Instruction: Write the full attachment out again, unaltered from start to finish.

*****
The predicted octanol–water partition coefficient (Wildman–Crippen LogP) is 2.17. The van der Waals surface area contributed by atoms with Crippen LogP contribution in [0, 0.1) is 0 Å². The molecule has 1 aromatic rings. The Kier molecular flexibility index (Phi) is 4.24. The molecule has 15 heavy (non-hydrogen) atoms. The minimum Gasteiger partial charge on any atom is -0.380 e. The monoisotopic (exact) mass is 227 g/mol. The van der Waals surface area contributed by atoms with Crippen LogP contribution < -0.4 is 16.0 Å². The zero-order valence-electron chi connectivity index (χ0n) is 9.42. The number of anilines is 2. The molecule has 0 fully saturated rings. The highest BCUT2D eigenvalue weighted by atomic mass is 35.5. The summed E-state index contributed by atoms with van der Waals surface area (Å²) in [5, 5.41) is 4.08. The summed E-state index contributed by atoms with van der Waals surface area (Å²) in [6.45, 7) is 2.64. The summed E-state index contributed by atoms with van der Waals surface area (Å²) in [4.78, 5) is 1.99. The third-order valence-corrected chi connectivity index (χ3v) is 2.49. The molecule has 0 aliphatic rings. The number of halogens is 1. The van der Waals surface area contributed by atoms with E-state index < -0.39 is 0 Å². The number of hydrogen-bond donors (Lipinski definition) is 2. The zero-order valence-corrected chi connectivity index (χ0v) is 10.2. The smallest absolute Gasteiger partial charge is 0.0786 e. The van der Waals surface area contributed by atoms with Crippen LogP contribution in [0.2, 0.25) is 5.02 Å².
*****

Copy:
The predicted octanol–water partition coefficient (Wildman–Crippen LogP) is 2.17. The van der Waals surface area contributed by atoms with Crippen LogP contribution in [0, 0.1) is 0 Å². The molecule has 1 aromatic rings. The Kier molecular flexibility index (Phi) is 4.24. The molecule has 15 heavy (non-hydrogen) atoms. The minimum Gasteiger partial charge on any atom is -0.380 e. The monoisotopic (exact) mass is 227 g/mol. The van der Waals surface area contributed by atoms with Crippen LogP contribution < -0.4 is 16.0 Å². The zero-order valence-electron chi connectivity index (χ0n) is 9.42. The number of anilines is 2. The molecule has 0 fully saturated rings. The highest BCUT2D eigenvalue weighted by atomic mass is 35.5. The summed E-state index contributed by atoms with van der Waals surface area (Å²) in [5, 5.41) is 4.08. The summed E-state index contributed by atoms with van der Waals surface area (Å²) in [6.45, 7) is 2.64. The summed E-state index contributed by atoms with van der Waals surface area (Å²) in [4.78, 5) is 1.99. The third-order valence-corrected chi connectivity index (χ3v) is 2.49. The molecule has 0 aliphatic rings. The number of halogens is 1. The van der Waals surface area contributed by atoms with E-state index < -0.39 is 0 Å². The number of hydrogen-bond donors (Lipinski definition) is 2. The zero-order valence-corrected chi connectivity index (χ0v) is 10.2. The smallest absolute Gasteiger partial charge is 0.0786 e. The van der Waals surface area contributed by atoms with Crippen LogP contribution in [0.2, 0.25) is 5.02 Å².